My web site is powered by Django so I would like explain before why I’m not providing the blog using the built-in framework. The main reason is that I want to keep separate the blog instance from the corporate (standard home page) one: this means different content, different formatting, essentially different entities. The website is dedicated to customers, of would-be ones, while the blog is more for hackers, colleagues like me.
The second reason is that the Django framework is intended to be the basement on which to provide a web site and a set of future web applications that require the full capabilities of a purely dynamic environment. Instead the blog is something that grows daily but its past content is essentially static. So this is a good reason to provide my blog a completely static suit: easier management, faster access times and minor load for the server.
Unfortunately I wasn’t able to find a Django-powered static-site generator with specific dedication to blogger needs. Recently I had the chance to read this excellent post from Matt Gemmel that explains the reasons why he decided to move his blogging platform from the dynamic Wordpress generator to Octopress.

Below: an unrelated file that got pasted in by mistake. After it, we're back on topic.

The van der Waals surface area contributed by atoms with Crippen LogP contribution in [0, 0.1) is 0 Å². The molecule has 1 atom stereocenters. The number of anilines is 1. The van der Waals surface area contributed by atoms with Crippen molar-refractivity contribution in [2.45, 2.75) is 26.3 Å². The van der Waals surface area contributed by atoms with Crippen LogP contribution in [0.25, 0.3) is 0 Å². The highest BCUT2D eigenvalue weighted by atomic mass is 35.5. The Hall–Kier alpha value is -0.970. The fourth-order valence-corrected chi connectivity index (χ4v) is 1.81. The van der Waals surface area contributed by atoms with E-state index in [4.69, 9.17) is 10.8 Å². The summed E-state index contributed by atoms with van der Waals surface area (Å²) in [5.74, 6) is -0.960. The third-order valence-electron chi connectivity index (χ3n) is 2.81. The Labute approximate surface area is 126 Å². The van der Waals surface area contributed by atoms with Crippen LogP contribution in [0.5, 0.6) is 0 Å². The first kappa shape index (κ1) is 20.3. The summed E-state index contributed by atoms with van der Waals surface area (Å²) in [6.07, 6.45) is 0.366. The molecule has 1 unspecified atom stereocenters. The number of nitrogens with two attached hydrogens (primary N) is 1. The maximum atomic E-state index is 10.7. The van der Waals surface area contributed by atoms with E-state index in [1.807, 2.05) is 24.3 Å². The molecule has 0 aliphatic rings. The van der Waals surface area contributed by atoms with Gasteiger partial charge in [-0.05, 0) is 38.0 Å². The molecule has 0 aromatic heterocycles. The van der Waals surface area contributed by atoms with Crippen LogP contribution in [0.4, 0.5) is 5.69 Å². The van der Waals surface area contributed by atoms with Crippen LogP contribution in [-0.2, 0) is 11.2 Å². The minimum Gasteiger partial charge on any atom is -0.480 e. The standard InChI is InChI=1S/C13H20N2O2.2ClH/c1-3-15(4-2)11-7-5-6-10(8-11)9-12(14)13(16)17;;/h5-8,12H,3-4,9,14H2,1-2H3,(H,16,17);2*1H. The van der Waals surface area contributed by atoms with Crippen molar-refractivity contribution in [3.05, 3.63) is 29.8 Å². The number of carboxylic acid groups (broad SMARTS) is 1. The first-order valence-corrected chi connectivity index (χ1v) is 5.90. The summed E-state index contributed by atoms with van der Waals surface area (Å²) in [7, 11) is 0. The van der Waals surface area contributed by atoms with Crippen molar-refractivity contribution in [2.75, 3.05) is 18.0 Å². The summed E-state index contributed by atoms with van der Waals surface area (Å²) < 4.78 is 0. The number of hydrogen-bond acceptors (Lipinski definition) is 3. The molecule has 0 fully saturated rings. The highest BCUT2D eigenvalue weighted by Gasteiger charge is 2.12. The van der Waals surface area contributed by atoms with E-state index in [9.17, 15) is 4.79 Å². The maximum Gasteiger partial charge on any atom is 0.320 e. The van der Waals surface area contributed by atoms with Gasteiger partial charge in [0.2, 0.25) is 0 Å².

So I decided to setup Octopress for my blog and in this article, by the way this is the first of my blog, I would like to show the steps I followed to implement it in my environment. Octopress official documentation is good and up to date but as it is organized in a series of articles is not completely linear and in some cases you may get in trouble in getting all things working.
What is Octopress
Octopress is a framework built in Ruby and based on the static web-site generator Jekyll (which powers Github Pages). It comes packaged with a basic layout (which is the one you can see in this page) and a set of 3rd party settings and plug-ins that provide functionalities perfectly suited for hackers, such as syntax highlighting and code blocks, Disqus comments integration, twitter sidebar, CSS only pull quotes and so on.